An intuitive way to explain the Monty hall problem


#1

for the uninitiated heres a recap


when a mathematician 1st presented this problem on a talk show in 1990 she was met with a lot criticism and hate mail not just from common people of which only 8 % believed her result but from other mathematicians also of which only 35% believed … i dont know about you but even when it was explained to me i couldn’t rationally accept it so a few months back i thought of a new way to phrase the monty hall problem that makes it much more intuitive … heres the new problem : -
You have 100 doors only 1 of which has a car behind it , the host asks you to pick 1 then he discards 98 doors with goats behind them and asks if you want to switch to the only other door left… do you switch
i dont know why i haven’t seen anybody explain it like that it just makes so much more sense … its been bugging me for months thought i’d get it off my chest


#2

explain how is this relevent


#3

Its in offtopic section so it doesn’t have to relevant


#4

its pretty relevant if you want to win a brand new car :tada:


#5

But goats are so cool!


#8

I hope goat pictures don’t invade the forums… :goat:


#9

I wonder If we could some specs blind like this for the next project.

There are 100 screens. 99 of them are with light bleed 1 is without :))


#10

i think this belongs here


#11

The answer is that you should always switch, right? I saw a really good breakdown of the maths a while ago. The original is 3 doors, 2 with goats, 1 with the car. After picking the first one without opening, another door is opened and revealed to have a goat. The door you first chose has a 1/3 chance the car is behind it, so therefore between the other 2 doors there is a 2/3 chance of a car. Since the result of one of those doors has already been revealed, the 2/3 chance is entirely in the door you can switch to, so you should switch to it.


#12

yes thats correct but that wasn’t the point of the post :sweat_smile: its still counter intuitive even when explained like that as i pointed out even mathematicians didn’t agree with the result initially


#13

Does this result of always switching doors hold up in actuality though? I get why the math theory makes sense, but say this happened in real life. If the person switched doors a thousand times and kept their door another thousand times, I don’t think there would be a significant difference in the percentage of times you won the car instead of the goat.


#14

ya the woman who presented it was having a very hard time convincing everybody so she told everybody to go out and do it practically … if you read my version i don’t think you would be suspicious about a difference in the math and the practical result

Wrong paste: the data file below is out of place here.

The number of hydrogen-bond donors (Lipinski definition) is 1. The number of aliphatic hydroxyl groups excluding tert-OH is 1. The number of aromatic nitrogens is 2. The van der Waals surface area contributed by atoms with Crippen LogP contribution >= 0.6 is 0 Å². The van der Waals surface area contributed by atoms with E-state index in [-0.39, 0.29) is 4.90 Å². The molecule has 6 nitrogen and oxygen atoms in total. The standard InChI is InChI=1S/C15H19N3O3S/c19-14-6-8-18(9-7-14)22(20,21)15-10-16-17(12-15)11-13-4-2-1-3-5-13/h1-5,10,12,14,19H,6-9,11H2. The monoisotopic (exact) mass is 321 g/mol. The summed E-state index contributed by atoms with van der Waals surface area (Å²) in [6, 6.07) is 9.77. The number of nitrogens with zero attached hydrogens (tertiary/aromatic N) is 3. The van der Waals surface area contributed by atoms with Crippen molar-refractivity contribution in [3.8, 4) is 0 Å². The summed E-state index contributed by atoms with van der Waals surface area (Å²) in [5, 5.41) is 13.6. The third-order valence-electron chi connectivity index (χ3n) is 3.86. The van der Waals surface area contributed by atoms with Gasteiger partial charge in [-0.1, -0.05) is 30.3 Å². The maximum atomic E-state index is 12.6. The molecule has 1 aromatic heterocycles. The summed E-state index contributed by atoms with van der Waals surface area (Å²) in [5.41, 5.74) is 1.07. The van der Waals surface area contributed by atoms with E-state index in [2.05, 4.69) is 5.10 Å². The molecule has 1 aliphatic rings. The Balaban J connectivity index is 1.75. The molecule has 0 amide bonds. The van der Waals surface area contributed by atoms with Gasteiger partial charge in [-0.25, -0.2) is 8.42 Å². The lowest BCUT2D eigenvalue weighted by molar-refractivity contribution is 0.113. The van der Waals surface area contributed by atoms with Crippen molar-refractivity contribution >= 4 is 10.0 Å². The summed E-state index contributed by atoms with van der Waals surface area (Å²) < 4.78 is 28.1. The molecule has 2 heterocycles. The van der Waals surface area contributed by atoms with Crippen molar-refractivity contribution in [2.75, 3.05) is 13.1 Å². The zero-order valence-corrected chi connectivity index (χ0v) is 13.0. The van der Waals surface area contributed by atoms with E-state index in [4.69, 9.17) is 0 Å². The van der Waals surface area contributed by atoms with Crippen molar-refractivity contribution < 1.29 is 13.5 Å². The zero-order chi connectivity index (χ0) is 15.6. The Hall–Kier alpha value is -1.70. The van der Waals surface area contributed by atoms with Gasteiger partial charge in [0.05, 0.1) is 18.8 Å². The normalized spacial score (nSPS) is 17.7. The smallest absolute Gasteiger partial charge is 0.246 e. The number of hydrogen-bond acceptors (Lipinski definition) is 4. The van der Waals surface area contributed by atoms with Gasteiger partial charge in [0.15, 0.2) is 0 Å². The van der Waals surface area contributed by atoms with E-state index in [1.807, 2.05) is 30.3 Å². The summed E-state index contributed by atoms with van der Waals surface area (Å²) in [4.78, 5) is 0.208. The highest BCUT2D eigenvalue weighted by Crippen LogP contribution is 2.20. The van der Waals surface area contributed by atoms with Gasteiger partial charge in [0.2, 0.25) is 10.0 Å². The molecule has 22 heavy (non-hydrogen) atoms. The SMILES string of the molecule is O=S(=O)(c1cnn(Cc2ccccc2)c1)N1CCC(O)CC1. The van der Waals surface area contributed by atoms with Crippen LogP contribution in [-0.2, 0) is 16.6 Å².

#15

Great, entertainment and education.

Thanks

However I wouldn’t have been too worried if I got the goat.
Because, afterall goat curry is one of my most favourite food dishes in the world.


#16

I found this video put it really nicely


#17

Isn’t this what Deal or No Deal essentially plays on? So if you get all the way to the end and there’s a jackpot plus one other out there, then you should switch boxes?


#18

@Kee oh ya great point i didn’t think of that, im not sure, it gets a little more complex in that situation … the bankers use the same formula to calculate what offer to make you i think… ill post if i think of a solution


#19

So… do you switch? :smile: I really don’t think there’s a difference… All doors are equal, so now there’s 50% chance to find a car behind any of them…


#20

You pick wrong at first: The presenter picks a goat door and you decide to switch.

You pick right at first: The presenter picks a goat door and you decide to switch.

They say 2/3 if you pick wrong and 1/3 if you pick right at first, but the presenter just eliminated a possibility… So why is it still counted in the equation?


#21

i thought about it for a while and its not exactly the same as the monty hall problem and it doesnt make a difference if you switch ill post a full explanation if i can put it convincingly


#22

the difference between the monty hall problem and deal or no deal is that in monty hall 2 of the options can be counted as equal like 2 doors with goats behind them thats why you have a 2/3 chance of picking a door with a goat in deal or no deal two values cant be combined like that but say you started with only 3 suitcases 2 of which have 1 dollar in them (they dont have to be exactly the same as long as they are relatively the same it works) and 1 has 1 million dollars (this one has to be relatively different) then switching when one of the smaller values is revealed would give you the advantage

edit :- with some more thinking im not so sure about my logic so dont quote me… im pretty bad at probability that’s why i came up with the easy heuristic to understand the monty hall problem in the 1st place